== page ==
** This was posted on the listserv, but I’m putting this out there broadly **
** Updated to include a video demonstrating how Normalization currently impacts users **
Video demonstrating the question at hand:
So, I have an odd unicode question and I’m looking for some feedback. I had someone working with MarcEdit and looking for é. This (and a few other characters) represent some special problems when doing replacements because they can be represented by multiple codepoints. They can be represented as a letter + diacritic (like you’d find in MARC8) or they can be represented as a single code point.
Here’s the rub. In Windows 10 — if you do a find and replace using either type of normalization (.NET supports 4 major normalizations), the program will find the string, and replace the data. The problem is that it replaces the data in the normalization that is presented — meaning, that, if in your file, you have data where your system provides multiple codepoints (the traditional standard with MARC21 — what is called the KD normalization) and you do a search where the replacement using a single code point, the replacement will replace the multiple code points with a single code point. This is apparently, a Windows 10 behavior. But I find this behaves differently on Mac system (and linux) — which is problematic and confusing.
At the same time, most folks don’t realize that characters like é have multiple iterations, and MarcEdit can find them but won’t replace them unless they are ordinally equivalent (unless you do a case insensitive search). So, the tool may tell you it’s found fields with this value, but that when the replacement happens, it reports replacements having been made, but no data is actually changed (because ordinally, they are *not* the same).
So, I’ve been thinking about this. There is something I could do. In the preferences, I allow users to define which unicode normalization they want to use when converting data to Unicode. This value only is used by the MarcEngine. However, I could extend this to the editing functions. Using this method, I could for data that comes through the search to conform to the desired normalization — but, you still would have times, again, where you are looking for data say that is normalized in Form C, you’ve told me you want all data in Form KD, and so again, é may not be found because again, ordinally they are not correct.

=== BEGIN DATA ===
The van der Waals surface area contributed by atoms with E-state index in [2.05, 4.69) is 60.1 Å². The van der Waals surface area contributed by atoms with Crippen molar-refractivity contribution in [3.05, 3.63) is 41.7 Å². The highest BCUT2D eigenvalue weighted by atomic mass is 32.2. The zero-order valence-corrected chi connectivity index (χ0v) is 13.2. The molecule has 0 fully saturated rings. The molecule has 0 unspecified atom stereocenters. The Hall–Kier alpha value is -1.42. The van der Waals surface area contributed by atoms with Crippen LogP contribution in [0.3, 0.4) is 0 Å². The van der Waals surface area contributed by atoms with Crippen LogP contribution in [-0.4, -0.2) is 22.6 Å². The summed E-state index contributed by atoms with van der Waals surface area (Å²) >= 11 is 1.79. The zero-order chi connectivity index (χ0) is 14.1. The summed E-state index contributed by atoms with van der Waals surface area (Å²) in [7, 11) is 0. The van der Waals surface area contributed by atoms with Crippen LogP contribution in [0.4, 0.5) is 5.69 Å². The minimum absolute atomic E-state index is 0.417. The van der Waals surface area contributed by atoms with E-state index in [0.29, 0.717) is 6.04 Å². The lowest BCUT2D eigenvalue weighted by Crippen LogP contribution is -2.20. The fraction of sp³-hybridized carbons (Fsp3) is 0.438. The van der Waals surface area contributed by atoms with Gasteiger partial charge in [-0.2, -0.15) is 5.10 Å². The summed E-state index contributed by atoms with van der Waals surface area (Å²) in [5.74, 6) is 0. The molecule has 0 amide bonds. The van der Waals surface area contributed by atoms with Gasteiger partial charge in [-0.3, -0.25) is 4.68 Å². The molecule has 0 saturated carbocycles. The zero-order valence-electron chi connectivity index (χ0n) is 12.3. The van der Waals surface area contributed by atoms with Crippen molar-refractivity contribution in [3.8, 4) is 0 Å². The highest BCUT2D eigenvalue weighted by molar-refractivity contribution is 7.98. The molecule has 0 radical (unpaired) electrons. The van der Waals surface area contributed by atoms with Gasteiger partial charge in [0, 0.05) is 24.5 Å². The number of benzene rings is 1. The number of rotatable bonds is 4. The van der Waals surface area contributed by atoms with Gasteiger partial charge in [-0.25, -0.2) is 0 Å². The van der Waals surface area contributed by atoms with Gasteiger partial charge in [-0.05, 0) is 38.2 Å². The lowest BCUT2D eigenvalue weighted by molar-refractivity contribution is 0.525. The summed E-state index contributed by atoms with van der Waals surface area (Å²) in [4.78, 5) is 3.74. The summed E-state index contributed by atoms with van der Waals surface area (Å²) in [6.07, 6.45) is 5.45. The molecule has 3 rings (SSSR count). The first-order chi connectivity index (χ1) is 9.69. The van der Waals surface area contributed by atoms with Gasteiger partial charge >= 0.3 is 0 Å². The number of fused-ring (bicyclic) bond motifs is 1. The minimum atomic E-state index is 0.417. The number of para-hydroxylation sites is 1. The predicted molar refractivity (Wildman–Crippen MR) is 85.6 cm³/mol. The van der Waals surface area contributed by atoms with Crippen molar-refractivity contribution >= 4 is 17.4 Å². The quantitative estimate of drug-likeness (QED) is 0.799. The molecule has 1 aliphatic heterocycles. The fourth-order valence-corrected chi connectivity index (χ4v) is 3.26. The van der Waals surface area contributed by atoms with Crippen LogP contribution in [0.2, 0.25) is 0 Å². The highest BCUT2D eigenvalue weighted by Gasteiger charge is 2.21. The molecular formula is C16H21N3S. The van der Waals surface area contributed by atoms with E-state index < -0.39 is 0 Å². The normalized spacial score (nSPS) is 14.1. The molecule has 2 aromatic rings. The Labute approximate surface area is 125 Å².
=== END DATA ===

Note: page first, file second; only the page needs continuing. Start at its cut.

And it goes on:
The other option — and this seems like the least confusing, but it has other impacts, would be to modify the functions so that the tool tests the Find string and based on the data present, normalizes all data so that it matches that normalization. This way, replacements would always happen appropriately. Of course, this means that if your data started in KD notation, it may end up (would likely end up, if you enter these diacritics from a keyboard) in C notation. I’m not sure what the impact would be for ILS systems, as they may expect one notation, and get another. They should support all Unicode notations, but given that MARC21 assumes KD notation, they may be lazy and default to that set. To prevent normalization switching, I could have the program on save, ensure that all unicode data matches the encoding specified in the preferences. That would be possible — it comes with a small speed costs — probably not a big one — but I’d have to see what the trade off would be.
I’m bringing this up because on Windows 10 — it looks as those the Replace functionality in the system is doing these normalizations automatically. From the users perspective, this is likely desired, but from a final output — that’s harder to say. And since you’d never be able to tell if the Normalization has changed unless you looked at the data under a hex editor (because honestly, it shouldn’t matter, but again, if your ILS only supported a single normalization, it very much would) — this could be a problem.
My initial inclination, given that Windows 10 appears to be doing normalization on the fly allowing users to search and replace é in multiple normalizations — is to potentially normalizing all data that is recognized as UTF8, which would allow me to filter all strings going into the system, and then when saving, push out the data using the normalization that was requested. But then, I’m not sure if this is still a big issue, or, if knowing that the data is in single or multiple code points (from a find a replace persepctive) is actually desired.
So, I’m pushing this question out to the community, especially as UTF8 is becoming the rule, and not the exception.